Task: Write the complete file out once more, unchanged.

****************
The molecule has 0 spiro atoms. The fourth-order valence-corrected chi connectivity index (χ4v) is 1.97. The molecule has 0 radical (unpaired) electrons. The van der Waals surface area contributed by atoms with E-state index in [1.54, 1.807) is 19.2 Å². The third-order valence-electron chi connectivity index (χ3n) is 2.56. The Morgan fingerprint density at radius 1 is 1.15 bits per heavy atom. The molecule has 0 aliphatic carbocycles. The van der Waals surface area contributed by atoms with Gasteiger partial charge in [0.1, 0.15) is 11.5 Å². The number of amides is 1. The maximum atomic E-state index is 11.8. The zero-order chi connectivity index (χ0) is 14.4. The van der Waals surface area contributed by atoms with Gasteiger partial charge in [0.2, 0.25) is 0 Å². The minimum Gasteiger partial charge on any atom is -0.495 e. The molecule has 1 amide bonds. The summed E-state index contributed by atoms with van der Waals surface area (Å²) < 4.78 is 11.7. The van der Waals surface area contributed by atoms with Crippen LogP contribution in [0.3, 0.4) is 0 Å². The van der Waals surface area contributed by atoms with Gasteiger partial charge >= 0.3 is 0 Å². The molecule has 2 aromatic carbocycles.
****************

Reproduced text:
The molecule has 0 spiro atoms. The fourth-order valence-corrected chi connectivity index (χ4v) is 1.97. The molecule has 0 radical (unpaired) electrons. The van der Waals surface area contributed by atoms with E-state index in [1.54, 1.807) is 19.2 Å². The third-order valence-electron chi connectivity index (χ3n) is 2.56. The Morgan fingerprint density at radius 1 is 1.15 bits per heavy atom. The molecule has 0 aliphatic carbocycles. The van der Waals surface area contributed by atoms with Gasteiger partial charge in [0.1, 0.15) is 11.5 Å². The number of amides is 1. The maximum atomic E-state index is 11.8. The zero-order chi connectivity index (χ0) is 14.4. The van der Waals surface area contributed by atoms with Gasteiger partial charge in [0.2, 0.25) is 0 Å². The minimum Gasteiger partial charge on any atom is -0.495 e. The molecule has 1 amide bonds. The summed E-state index contributed by atoms with van der Waals surface area (Å²) < 4.78 is 11.7. The van der Waals surface area contributed by atoms with Crippen LogP contribution in [0.3, 0.4) is 0 Å². The van der Waals surface area contributed by atoms with Gasteiger partial charge >= 0.3 is 0 Å². The molecule has 2 aromatic carbocycles.